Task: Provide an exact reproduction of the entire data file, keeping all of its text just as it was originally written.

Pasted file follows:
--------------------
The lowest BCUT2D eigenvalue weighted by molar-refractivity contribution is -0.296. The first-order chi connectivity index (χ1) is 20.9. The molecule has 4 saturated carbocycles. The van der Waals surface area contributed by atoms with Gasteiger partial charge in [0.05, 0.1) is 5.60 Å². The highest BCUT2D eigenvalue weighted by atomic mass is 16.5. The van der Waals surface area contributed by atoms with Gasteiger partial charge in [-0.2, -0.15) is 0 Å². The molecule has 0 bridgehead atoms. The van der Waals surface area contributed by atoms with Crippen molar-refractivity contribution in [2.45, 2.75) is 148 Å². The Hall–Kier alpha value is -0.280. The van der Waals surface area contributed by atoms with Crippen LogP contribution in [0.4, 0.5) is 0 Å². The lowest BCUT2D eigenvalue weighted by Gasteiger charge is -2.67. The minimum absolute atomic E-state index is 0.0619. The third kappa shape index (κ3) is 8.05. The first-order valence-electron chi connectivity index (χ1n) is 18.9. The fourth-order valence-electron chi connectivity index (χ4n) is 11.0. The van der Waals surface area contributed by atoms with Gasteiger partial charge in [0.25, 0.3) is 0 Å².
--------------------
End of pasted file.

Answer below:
The lowest BCUT2D eigenvalue weighted by molar-refractivity contribution is -0.296. The first-order chi connectivity index (χ1) is 20.9. The molecule has 4 saturated carbocycles. The van der Waals surface area contributed by atoms with Gasteiger partial charge in [0.05, 0.1) is 5.60 Å². The highest BCUT2D eigenvalue weighted by atomic mass is 16.5. The van der Waals surface area contributed by atoms with Gasteiger partial charge in [-0.2, -0.15) is 0 Å². The molecule has 0 bridgehead atoms. The van der Waals surface area contributed by atoms with Crippen molar-refractivity contribution in [2.45, 2.75) is 148 Å². The Hall–Kier alpha value is -0.280. The van der Waals surface area contributed by atoms with Crippen LogP contribution in [0.4, 0.5) is 0 Å². The lowest BCUT2D eigenvalue weighted by Gasteiger charge is -2.67. The minimum absolute atomic E-state index is 0.0619. The third kappa shape index (κ3) is 8.05. The first-order valence-electron chi connectivity index (χ1n) is 18.9. The fourth-order valence-electron chi connectivity index (χ4n) is 11.0. The van der Waals surface area contributed by atoms with Gasteiger partial charge in [0.25, 0.3) is 0 Å².